Thursday, February 28, 2008

Am I Still Shouting to the Wind?
Glass3 in Georgetown

This is the story of a new arts movement -- what is usually called a "school" in art history books -- taking place right here in the Greater Washington, DC area. Allow me to refresh your memory a little and provide some background. Bear with me.

Point One: The British sister city to Washington, DC is Sunderland.

Why Sunderland and not London? After all, most other sister cities to DC are the capitals of other countries - but Sunderland is George Washington's ancestral hometown, so that's why!

Sunderland is also where the United Kingdom has their National Glass Centre and, by the way, glass has been made in Sunderland for around 1,500 years.

When most people think of glass in the art world, they think of craft. A few decades ago, a similar reaction occurred with photography.
Duncan McClellan at Glass3

Point Two: George Koch is one of the District's true art icons: he's a talented painter, the founder of A. Salon, Ltd., a board member of the Cultural Development Corporation, a founding board member of the Cultural Alliance of Greater Washington, a Commissioner of the DC Commission on the Arts and Humanities, board member of Hamiltonian Artists, and the Board Chair of Artomatic.

They don't get much bigger, influential, or harder working for the District's artists and arts organizations than George Koch.

DC area artists and DC's arts scene owes a lot to George Koch.

And George has been working very hard to get the British to bring the United Kingdom's premier glass artists to an exhibition in the US, while at the same time bring some attention to the many and talented glass artists working around the Greater DC region.

I think that Koch recognizes that something special is going on in the DC area with glass.

So Koch has been orchestrating the process to bring the Brits to DC in a major show, somehow tie it to the Artomatic organization, use it to showcase Washington area glass artists, and also tie the whole effort into a nascent Toledo, Ohio Artomatic-type organization.

Yes Artomatic haters... that open, no curators allowed, artist-run extravaganza is growing in other cities!

Point Three: If you paid attention in art school, then you know that Toledo, Ohio is also historically one of the glass centers of the colonies, and an important placeholder in art history.

In 1962, Harvey Littleton, Professor of Art at the University of Wisconsin, (and DC gallerist Maurine Littleton's father) and Dominick Labino (a glass scientist with the Johns-Manville Fiber Glass Corporation), presented a glass workshop in conjunction with the Toledo Museum of Art.

These men are recognized internationally as the "fathers" of the American Studio Glass Movement and certainly the first two to take the seminal steps to bring glass from the high end crafts to the fine arts world.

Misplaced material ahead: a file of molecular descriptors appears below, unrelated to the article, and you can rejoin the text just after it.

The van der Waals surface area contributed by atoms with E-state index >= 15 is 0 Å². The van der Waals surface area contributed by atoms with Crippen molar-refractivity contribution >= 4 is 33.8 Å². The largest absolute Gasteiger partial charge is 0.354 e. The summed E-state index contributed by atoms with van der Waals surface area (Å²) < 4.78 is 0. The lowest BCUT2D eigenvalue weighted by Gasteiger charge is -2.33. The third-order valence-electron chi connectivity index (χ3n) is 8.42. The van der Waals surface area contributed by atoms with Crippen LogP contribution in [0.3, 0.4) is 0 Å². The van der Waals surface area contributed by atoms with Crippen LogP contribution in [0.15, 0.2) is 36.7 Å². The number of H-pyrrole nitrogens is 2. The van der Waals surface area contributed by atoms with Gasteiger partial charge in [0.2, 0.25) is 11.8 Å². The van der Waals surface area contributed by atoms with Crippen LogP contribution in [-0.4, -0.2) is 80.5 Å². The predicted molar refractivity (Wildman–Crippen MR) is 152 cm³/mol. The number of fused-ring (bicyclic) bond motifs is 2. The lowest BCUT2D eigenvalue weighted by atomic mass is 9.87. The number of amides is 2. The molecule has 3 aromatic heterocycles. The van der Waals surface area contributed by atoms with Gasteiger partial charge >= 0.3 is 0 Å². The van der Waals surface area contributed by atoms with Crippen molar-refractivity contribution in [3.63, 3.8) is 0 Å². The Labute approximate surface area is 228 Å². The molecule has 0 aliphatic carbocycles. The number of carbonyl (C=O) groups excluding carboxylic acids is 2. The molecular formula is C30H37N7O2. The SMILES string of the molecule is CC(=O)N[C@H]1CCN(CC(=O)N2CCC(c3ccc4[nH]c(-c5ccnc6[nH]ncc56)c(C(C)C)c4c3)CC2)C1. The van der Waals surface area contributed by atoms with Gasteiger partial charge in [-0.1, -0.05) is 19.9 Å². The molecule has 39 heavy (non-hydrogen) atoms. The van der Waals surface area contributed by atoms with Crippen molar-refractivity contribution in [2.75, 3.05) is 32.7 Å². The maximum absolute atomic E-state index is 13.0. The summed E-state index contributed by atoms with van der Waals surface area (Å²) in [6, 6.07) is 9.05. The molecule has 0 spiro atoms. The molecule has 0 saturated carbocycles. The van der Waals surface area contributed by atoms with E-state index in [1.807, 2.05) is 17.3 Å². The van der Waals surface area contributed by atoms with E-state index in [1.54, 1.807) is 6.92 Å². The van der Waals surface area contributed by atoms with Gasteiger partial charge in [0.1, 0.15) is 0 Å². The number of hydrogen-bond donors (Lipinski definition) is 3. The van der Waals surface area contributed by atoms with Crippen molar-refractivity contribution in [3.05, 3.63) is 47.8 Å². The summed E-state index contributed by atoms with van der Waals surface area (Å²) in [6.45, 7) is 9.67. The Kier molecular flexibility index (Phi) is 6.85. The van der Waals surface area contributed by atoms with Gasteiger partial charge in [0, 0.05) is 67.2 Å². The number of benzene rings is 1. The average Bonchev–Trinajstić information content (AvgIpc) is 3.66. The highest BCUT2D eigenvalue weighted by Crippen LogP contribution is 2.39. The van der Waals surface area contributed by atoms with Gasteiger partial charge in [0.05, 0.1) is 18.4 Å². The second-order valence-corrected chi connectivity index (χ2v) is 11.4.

Convinced that it was finally possible for an individual artist to undertake glass art by working entirely alone - as compared to being part of a glass factory, Littleton and Labino provided information on furnace construction, glass formulas, tools, techniques, etc. They sowed the seeds that eventually sprouted thousands of individual kilns, furnaces and glass studios and schools around the United States and the world.

The Toledo workshop was the beginning of the American Studio Glass Movement. Since then, American glass artists are acknowledged worldwide as the undisputed leaders in creativity and originality and the continuing battle to bring glass to the fine arts dialogue.

Point Four: The final key player in this showcase of three glass centers is the Washington Glass School, bringing to the show about 15 area glass artists who are either instructors of the now nation wide famous content-driven art glass facility, or curated into Glass3.

For years now I have been shouting to anyone who will listen that something new and different has been cooking in the kilns of the glass artists around our area. We have in them artists who are bringing narrative and context to glass, and slowly dragging it away from the vessel and the bowl and towards the fine arts end of the rarified upper artmosphere of the art world.

And now to the actual review... start by looking at part one of a short video on the exhibition below; the second part is at the end of this post.

This show, titled Glass3 since it involves three cities, easily shows why DC area artists are doing something new with glass.

Glass3 opening

But before we get to that, there are some standouts in the works by the Brits and the Ohio artists.

Vanessa CutlerFirst and foremost, Vanessa Cutler from the Sunderland visitors almost steals the show with her gorgeously minimalist pieces in this exhibition. Cutler uses a high technology water jet that can be programmed to cut and shape glass using high pressure water. Her elegant work fits in the dialogue of the minimalists, using as little form and shape to deliver deliciously complex – and thus a paradox – pieces that are the bright leaders of the new British works.